The performance of the old Seagate Barracuda wasn’t much to look at when running stock standard. The tests were progressively faster.
We’ll be looking at this in more detail at a later time but it works as advertised, is easy to setup and also easy to reverse without losing data.
Test Platform Highlights
G.Skill Sniper X DDR4 3400MHz 2x8GB kit
The AMD testing kit came with 2x8GB sticks of G.Skill SNIPER X DDR4 3400MHz RAM, CL16-16-16-36 at 1.35v. The first kit of G.Skill sniper that I ever saw had the rifle-shaped heat spreader but this kit was less ‘weapon’ themed and had a simple but tasteful camo pattern on it. Throughout the testing, the heat sink never even felt warm, let alone hot.
ASRock X470 Taichi Ultimate motherboard
We don’t have a street price for the ASRock X470 Taichi Ultimate and whilst we don’t expect it to come cheap, we are expecting to see some good value and a competitive price based on ASRock’s track record. This board has everything an enthusiast or gamer would want and a nice look to it, as well. The RGB lighting is more subdued than the Gigabyte X470 Aorus Gaming 7 WIFI that we also received in our test kit but it works for the layout, keeping true to other Taichi series motherboards. The chipset heatsink is a step above the last version we saw on the Threadripper X399 Taichi with more detail and layers – for those into watches or steam-punk, the X470 Taichi Ultimate could be your board.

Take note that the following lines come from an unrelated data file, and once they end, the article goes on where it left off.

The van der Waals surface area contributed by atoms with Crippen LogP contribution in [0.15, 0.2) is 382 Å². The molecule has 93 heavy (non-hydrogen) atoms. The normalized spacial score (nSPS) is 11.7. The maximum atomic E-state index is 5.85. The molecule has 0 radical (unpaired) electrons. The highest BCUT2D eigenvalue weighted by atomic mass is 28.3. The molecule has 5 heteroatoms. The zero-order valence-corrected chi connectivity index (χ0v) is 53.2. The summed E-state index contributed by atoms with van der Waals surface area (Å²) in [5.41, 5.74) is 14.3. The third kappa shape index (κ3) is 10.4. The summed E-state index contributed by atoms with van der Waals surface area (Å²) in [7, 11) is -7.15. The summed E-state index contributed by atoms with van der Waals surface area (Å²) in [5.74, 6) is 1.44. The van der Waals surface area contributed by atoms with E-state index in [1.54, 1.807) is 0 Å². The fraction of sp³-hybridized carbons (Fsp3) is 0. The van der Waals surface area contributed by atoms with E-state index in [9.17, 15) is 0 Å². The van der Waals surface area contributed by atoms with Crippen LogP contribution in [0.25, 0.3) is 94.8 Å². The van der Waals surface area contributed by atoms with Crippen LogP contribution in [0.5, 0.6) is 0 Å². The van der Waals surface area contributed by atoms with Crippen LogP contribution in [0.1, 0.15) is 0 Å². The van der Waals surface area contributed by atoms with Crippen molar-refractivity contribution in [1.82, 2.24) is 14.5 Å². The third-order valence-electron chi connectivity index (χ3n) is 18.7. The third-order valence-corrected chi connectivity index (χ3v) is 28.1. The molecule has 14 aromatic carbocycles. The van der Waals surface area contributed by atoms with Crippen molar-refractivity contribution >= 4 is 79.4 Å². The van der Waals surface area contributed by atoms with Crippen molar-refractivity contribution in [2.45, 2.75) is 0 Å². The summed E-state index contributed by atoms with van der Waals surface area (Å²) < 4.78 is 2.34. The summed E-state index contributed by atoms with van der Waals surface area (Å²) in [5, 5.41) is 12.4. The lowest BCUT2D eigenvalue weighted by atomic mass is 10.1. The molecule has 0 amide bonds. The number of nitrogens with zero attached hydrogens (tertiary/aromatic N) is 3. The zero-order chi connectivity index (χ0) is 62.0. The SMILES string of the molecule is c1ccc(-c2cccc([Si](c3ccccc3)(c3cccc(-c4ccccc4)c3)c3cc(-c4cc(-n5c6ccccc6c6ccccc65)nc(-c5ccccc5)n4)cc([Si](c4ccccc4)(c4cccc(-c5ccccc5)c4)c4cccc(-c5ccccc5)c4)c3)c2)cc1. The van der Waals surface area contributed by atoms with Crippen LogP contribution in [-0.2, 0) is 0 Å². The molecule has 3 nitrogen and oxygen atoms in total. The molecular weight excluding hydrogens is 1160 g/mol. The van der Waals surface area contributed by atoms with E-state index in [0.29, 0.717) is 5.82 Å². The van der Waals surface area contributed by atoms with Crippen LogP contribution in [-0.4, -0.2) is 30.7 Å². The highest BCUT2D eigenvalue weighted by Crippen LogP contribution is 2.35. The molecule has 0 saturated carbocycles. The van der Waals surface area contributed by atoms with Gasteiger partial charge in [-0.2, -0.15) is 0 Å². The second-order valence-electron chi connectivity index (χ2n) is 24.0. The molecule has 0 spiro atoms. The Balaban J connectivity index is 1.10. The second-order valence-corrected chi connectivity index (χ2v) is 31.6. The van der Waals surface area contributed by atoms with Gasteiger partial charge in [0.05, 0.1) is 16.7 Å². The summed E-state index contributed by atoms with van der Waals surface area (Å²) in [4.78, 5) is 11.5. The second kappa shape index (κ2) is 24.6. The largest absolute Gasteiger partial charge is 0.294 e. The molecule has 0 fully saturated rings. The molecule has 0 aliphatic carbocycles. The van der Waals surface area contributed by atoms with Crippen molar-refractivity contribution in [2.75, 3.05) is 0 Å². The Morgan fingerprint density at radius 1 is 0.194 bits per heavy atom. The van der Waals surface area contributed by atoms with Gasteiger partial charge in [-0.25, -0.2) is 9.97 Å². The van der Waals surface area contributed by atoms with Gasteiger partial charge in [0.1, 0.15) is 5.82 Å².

In terms of features, the X470 Taichi Ultimate has:
- Aquantia 10Gb LAN, Intel 1Gb LAN, Dual band WIFI, Bluetooth
- 2x M.2 NVMe slots, 8x SATA3 ports
- ALC1220 audio with 120dB SNR and gold plated 3.5mm jacks
- 8 rear USB ports and motherboard USB 2, 3 and 3.1Gen2 headers
As expected, ASRock gave the X470 Taichi Ultimate the Super Alloy treatment for longevity. The headers are all in the right places and easy to get to with a clear area around the socket. The included software is simple but useful and covers the essentials.